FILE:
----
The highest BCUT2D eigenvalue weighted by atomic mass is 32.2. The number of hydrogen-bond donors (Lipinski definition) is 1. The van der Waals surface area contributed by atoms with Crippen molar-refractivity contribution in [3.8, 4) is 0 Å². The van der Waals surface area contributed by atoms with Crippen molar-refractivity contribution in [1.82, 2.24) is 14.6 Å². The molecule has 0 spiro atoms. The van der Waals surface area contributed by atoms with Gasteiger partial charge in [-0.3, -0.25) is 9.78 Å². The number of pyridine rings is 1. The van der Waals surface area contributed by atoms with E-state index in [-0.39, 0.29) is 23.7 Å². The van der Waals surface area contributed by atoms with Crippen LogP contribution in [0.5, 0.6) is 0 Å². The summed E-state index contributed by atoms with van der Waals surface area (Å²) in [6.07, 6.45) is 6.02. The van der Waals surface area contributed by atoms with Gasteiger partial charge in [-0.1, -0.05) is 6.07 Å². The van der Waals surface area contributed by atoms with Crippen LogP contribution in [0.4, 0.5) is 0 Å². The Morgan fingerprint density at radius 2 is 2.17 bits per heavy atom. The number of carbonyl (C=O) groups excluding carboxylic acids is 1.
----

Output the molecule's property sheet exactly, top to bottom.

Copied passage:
The highest BCUT2D eigenvalue weighted by atomic mass is 32.2. The number of hydrogen-bond donors (Lipinski definition) is 1. The van der Waals surface area contributed by atoms with Crippen molar-refractivity contribution in [3.8, 4) is 0 Å². The van der Waals surface area contributed by atoms with Crippen molar-refractivity contribution in [1.82, 2.24) is 14.6 Å². The molecule has 0 spiro atoms. The van der Waals surface area contributed by atoms with Gasteiger partial charge in [-0.3, -0.25) is 9.78 Å². The number of pyridine rings is 1. The van der Waals surface area contributed by atoms with E-state index in [-0.39, 0.29) is 23.7 Å². The van der Waals surface area contributed by atoms with Crippen LogP contribution in [0.5, 0.6) is 0 Å². The summed E-state index contributed by atoms with van der Waals surface area (Å²) in [6.07, 6.45) is 6.02. The van der Waals surface area contributed by atoms with Gasteiger partial charge in [-0.1, -0.05) is 6.07 Å². The van der Waals surface area contributed by atoms with Crippen LogP contribution in [0.4, 0.5) is 0 Å². The Morgan fingerprint density at radius 2 is 2.17 bits per heavy atom. The number of carbonyl (C=O) groups excluding carboxylic acids is 1.